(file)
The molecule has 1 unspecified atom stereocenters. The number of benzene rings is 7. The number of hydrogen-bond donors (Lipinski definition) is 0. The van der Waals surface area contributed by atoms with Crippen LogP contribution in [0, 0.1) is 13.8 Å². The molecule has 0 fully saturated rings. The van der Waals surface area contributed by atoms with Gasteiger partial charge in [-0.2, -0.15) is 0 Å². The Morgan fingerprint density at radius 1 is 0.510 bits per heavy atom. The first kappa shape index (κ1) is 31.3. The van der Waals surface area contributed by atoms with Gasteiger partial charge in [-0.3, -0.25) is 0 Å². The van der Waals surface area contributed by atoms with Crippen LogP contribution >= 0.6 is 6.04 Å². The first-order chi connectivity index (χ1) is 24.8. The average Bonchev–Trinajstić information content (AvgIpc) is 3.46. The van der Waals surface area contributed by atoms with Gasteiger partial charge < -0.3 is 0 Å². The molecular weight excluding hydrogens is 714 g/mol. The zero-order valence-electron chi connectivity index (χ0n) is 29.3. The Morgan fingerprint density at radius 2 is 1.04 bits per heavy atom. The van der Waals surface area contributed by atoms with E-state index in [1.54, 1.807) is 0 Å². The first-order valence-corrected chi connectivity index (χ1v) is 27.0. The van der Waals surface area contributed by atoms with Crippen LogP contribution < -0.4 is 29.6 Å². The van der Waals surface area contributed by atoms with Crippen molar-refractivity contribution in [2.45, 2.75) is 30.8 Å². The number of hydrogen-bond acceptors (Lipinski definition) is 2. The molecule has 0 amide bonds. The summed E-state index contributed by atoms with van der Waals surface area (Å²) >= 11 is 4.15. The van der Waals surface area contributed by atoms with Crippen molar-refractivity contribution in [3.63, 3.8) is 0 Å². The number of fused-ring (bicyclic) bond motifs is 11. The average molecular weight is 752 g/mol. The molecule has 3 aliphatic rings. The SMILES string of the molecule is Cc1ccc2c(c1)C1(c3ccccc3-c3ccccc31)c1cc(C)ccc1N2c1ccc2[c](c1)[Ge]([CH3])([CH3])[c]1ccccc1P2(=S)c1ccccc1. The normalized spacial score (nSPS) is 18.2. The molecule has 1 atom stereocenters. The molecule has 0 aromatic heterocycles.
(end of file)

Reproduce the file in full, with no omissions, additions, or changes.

The molecule has 1 unspecified atom stereocenters. The number of benzene rings is 7. The number of hydrogen-bond donors (Lipinski definition) is 0. The van der Waals surface area contributed by atoms with Crippen LogP contribution in [0, 0.1) is 13.8 Å². The molecule has 0 fully saturated rings. The van der Waals surface area contributed by atoms with Gasteiger partial charge in [-0.2, -0.15) is 0 Å². The Morgan fingerprint density at radius 1 is 0.510 bits per heavy atom. The first kappa shape index (κ1) is 31.3. The van der Waals surface area contributed by atoms with Gasteiger partial charge in [-0.3, -0.25) is 0 Å². The van der Waals surface area contributed by atoms with Crippen LogP contribution >= 0.6 is 6.04 Å². The first-order chi connectivity index (χ1) is 24.8. The average Bonchev–Trinajstić information content (AvgIpc) is 3.46. The van der Waals surface area contributed by atoms with Gasteiger partial charge < -0.3 is 0 Å². The molecular weight excluding hydrogens is 714 g/mol. The zero-order valence-electron chi connectivity index (χ0n) is 29.3. The Morgan fingerprint density at radius 2 is 1.04 bits per heavy atom. The van der Waals surface area contributed by atoms with E-state index in [1.54, 1.807) is 0 Å². The first-order valence-corrected chi connectivity index (χ1v) is 27.0. The van der Waals surface area contributed by atoms with Crippen LogP contribution < -0.4 is 29.6 Å². The van der Waals surface area contributed by atoms with Crippen molar-refractivity contribution in [2.45, 2.75) is 30.8 Å². The number of hydrogen-bond acceptors (Lipinski definition) is 2. The molecule has 0 amide bonds. The summed E-state index contributed by atoms with van der Waals surface area (Å²) >= 11 is 4.15. The van der Waals surface area contributed by atoms with Crippen molar-refractivity contribution in [3.63, 3.8) is 0 Å². The number of fused-ring (bicyclic) bond motifs is 11. The average molecular weight is 752 g/mol. The molecule has 3 aliphatic rings. The SMILES string of the molecule is Cc1ccc2c(c1)C1(c3ccccc3-c3ccccc31)c1cc(C)ccc1N2c1ccc2[c](c1)[Ge]([CH3])([CH3])[c]1ccccc1P2(=S)c1ccccc1. The normalized spacial score (nSPS) is 18.2. The molecule has 1 atom stereocenters. The molecule has 0 aromatic heterocycles.